Vagabond sisters left mark on US history


By Anne M. Butler
Published by University of North Carolina Press, $45

It was circa 1901. “Now, sisters,” Mother Baptista Bowen admonished, “don’t come back with N.G. [No Good], written all over you. Be women,” she told the little band of Sisters of the Presentation of the Blessed Virgin Mary that she was sending into the western expanses of Dakota Territory.

These sisters were nothing less than members of the largely forgotten cohort of Catholic sisters, “regional vagabonds,” who migrated into that vast landscape known as the West a century and a half ago. In Across God’s Frontiers, Anne Butler brings these women to life, often in their own words culled from letters, annals and journals in the archives of some 60 congregations scattered throughout 17 states and the District of Columbia.

Three Ursulines from Ohio wrote home lamenting the sudden departure of a discouraged young priest from the remote Cheyenne reservation in Montana where the nuns had just arrived: “We are all determined not to give up. … We are willing to bear anything for the work.”

Throughout the frontier West, which in the 1850s included today’s Midwest, Butler’s vagabond nuns struggled to bring to birth a form of religious life adapted to American needs. They often met with incomprehension on the part of distant motherhouses and Vatican authorities. They stepped outside boundaries set by canon law. They endured all manner of hardships in order to meet the needs of the sick and poor. They stretched roles assigned to them as women by church and society. So what’s new?

Modes of transportation were crude. From a Sister of St. Joseph crossing the Powder River in Colorado: “A freshet has washed away the bridge. … We were taken over in a new and novel ferry of no less than a tub, with a seat in the center, a piece being cut out of the front, two ropes fastened to the sides. … Thus we crossed, one at a time; and I can assure you we enjoyed the ride.” Circumstances could be frightening, as when Blessed Sacrament Sisters far from their Pennsylvania convent found themselves caught in the turmoil of the bitter and brutal nationwide Pullman Strike of 1894. The nuns were temporarily marooned miles distant from their New Mexico destination. “We did not feel homesick leaving La Junta [Colorado],” they wrote, “but we did feel scared.”

Migration to the West plunged the sisters into world of multiple races, cultures and religions, with poverty as the common denominator. As a Dominican nun put it from her vantage point in a Washington lumber port, “Catholics were few and far between and most of them very poor.”

For the sisters, finding enough to eat -- much less financing the schools and hospitals they established almost from the day of arriving at their Western destinations -- was a constant struggle undertaken with grit and humor. “When I am Mother Superior, which will be the day after never,” a Sister of Charity wrote to her Leavenworth, Kan., motherhouse amid a yearlong begging tour through California and Nevada, “I will send every Sister on her turn to beg … to let them learn by experience, and to let them see how the two classes of people are divided in this world.” Her concluding comment had a biblical ring: “The rich man will close his hand on his dollar, while the poor man will give half of his.”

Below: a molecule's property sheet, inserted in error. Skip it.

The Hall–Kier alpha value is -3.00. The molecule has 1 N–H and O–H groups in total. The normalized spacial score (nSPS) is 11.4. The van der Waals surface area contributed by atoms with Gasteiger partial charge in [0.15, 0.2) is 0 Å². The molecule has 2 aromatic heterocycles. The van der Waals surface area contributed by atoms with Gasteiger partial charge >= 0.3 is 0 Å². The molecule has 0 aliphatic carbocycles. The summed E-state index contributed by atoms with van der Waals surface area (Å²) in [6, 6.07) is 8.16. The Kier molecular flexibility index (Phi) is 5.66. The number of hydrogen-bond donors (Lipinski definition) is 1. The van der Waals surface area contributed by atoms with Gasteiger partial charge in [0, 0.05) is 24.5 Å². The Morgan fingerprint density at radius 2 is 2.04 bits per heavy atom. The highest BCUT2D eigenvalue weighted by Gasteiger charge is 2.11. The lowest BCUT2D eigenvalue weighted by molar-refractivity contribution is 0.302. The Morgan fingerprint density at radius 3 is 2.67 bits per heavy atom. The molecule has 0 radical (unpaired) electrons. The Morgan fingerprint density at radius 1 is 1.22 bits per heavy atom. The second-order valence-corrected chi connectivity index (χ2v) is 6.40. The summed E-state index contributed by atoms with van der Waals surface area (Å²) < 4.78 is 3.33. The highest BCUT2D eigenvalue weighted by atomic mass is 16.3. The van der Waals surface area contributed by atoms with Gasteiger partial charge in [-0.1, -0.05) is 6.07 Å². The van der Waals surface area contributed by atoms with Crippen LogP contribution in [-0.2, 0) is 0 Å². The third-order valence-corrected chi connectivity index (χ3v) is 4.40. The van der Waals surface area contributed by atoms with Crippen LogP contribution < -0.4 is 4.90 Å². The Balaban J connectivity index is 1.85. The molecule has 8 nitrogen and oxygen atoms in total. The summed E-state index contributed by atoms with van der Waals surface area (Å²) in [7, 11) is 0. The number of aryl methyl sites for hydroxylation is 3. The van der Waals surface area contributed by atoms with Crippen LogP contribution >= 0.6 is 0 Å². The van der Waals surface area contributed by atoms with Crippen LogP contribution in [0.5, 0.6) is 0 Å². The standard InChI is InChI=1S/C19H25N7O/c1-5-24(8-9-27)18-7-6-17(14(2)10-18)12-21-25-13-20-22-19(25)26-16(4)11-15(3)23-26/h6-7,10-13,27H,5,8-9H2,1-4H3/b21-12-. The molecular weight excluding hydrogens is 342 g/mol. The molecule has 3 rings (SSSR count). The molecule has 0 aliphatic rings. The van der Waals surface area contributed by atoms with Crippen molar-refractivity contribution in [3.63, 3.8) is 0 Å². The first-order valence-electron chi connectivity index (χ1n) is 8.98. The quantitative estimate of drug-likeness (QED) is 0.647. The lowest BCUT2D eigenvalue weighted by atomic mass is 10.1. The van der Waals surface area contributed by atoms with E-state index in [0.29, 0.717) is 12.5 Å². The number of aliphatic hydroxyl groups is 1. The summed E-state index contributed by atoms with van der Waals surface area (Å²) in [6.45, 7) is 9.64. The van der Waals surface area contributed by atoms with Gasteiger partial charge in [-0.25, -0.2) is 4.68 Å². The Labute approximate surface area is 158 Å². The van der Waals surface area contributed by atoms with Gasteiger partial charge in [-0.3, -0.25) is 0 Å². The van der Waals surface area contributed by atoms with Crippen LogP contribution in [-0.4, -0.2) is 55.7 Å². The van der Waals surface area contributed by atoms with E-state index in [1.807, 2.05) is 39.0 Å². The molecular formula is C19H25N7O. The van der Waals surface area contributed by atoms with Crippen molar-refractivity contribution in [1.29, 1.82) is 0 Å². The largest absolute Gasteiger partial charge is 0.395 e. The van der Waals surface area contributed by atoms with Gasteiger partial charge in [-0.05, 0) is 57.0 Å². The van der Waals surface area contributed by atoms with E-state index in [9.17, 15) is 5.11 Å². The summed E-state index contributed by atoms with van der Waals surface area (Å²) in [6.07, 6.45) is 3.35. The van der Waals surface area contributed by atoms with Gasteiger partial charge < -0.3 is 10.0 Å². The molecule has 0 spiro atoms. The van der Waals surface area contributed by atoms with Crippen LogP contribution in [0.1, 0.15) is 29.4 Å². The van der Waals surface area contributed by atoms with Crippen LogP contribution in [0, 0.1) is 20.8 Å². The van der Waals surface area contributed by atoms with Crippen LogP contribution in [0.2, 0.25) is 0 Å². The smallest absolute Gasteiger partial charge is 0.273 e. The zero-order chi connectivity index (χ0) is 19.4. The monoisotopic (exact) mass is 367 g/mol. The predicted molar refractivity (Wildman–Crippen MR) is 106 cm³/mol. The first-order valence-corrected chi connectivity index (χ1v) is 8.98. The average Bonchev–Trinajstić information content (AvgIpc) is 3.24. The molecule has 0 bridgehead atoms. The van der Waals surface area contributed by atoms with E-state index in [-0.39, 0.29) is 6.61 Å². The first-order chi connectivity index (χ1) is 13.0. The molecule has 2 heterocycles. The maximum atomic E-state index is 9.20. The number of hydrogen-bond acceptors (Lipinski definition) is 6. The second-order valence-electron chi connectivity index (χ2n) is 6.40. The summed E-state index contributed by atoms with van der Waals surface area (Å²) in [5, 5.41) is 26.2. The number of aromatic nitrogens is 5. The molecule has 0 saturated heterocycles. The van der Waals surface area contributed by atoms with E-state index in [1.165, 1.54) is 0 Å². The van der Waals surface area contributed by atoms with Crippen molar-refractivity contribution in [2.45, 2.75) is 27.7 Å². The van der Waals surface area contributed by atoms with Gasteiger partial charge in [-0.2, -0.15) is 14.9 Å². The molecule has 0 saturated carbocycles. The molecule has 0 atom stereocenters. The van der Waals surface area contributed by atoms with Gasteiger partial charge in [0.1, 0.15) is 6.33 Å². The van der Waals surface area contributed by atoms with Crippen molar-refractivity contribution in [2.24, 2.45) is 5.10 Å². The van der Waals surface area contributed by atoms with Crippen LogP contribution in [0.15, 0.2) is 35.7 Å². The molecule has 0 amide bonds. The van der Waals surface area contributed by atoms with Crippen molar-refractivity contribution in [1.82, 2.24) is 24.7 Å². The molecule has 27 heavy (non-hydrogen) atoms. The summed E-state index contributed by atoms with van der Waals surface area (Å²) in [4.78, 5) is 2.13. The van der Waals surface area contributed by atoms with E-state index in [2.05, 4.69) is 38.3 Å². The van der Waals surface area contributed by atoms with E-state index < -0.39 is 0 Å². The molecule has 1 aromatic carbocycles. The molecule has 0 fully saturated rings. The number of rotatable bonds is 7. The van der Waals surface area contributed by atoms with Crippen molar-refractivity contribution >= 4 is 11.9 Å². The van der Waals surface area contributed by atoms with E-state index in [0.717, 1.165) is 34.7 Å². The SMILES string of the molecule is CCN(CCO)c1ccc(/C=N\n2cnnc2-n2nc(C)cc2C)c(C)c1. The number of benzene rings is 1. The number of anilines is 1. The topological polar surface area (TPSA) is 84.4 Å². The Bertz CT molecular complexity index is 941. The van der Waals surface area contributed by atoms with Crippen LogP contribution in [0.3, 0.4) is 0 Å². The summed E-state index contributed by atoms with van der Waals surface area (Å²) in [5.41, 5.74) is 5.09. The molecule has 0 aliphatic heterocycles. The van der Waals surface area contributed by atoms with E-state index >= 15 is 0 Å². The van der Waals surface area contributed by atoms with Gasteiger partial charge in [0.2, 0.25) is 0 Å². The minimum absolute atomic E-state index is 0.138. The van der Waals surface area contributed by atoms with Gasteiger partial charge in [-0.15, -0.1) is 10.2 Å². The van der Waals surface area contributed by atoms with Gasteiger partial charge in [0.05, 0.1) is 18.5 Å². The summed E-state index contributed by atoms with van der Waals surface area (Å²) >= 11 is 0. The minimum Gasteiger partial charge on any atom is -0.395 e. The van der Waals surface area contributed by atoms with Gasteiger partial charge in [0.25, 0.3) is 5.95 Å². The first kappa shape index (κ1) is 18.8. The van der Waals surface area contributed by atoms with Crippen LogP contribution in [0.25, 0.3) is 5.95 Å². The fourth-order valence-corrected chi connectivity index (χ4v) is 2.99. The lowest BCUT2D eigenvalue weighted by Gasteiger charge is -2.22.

Whether in rural Montana or North Dakota, or on the city streets of San Francisco, Catholic sisters engaged in work that made an indelible impression on convent life. “You would not believe,” wrote the Ursulines after some months among the Cheyenne, “what a strange place this is and what a change it has made in us.” Conditions in San Francisco gave rise to a new congregation, the Sisters of the Holy Family, who adopted clothing in keeping with 19th-century secular fashion to facilitate their work in streets and tenements. Older congregations necessarily discarded rules of enclosure enjoined on them by canon law of the day.

Distant officials, whether based in European monasteries or at the Vatican, yielded cautiously to change, finally recognizing Catholic sisters with an active apostolate as real religious with promulgation of the bull Conditae a Christo in 1900, but retaining cloister-like restrictions for such congregations in the 1917 revision of canon law. It remained for a later era to revisit the themes Butler illuminates with such empathy and insight.

A powerful sense of vocation got the women through situations that would and did daunt men. If the sisters’ Western migrations changed them, their presence also left an indelible impression on the West in the form of schools, hospitals, and a legacy of mercy and compassion that spanned the divides of rich and poor, Catholic and Protestant, Native American, African-American and Caucasian. Initially subject to many of the same prejudices that afflicted society, their early and prolonged contact with peoples of color moderated racial and religious discrimination among themselves and in the communities they helped build in the West.

These sisters knew what they were about. And in words that rang down more than a century, Mother Bowen of the Presentation Sisters, an immigrant from Ireland, said, “It is not necessary for every woman to be a sister, but it is necessary for every sister to be a woman.”

Butler has shown us that these daring young women were, indeed, both.

[St. Joseph Sr. Karen M. Kennelly is a retired professor of history who coordinates the Conference on the History of Women Religious.]

This story appeared in the Feb 15-28, 2013 print issue under the headline: Vagabond sisters left mark on US history .

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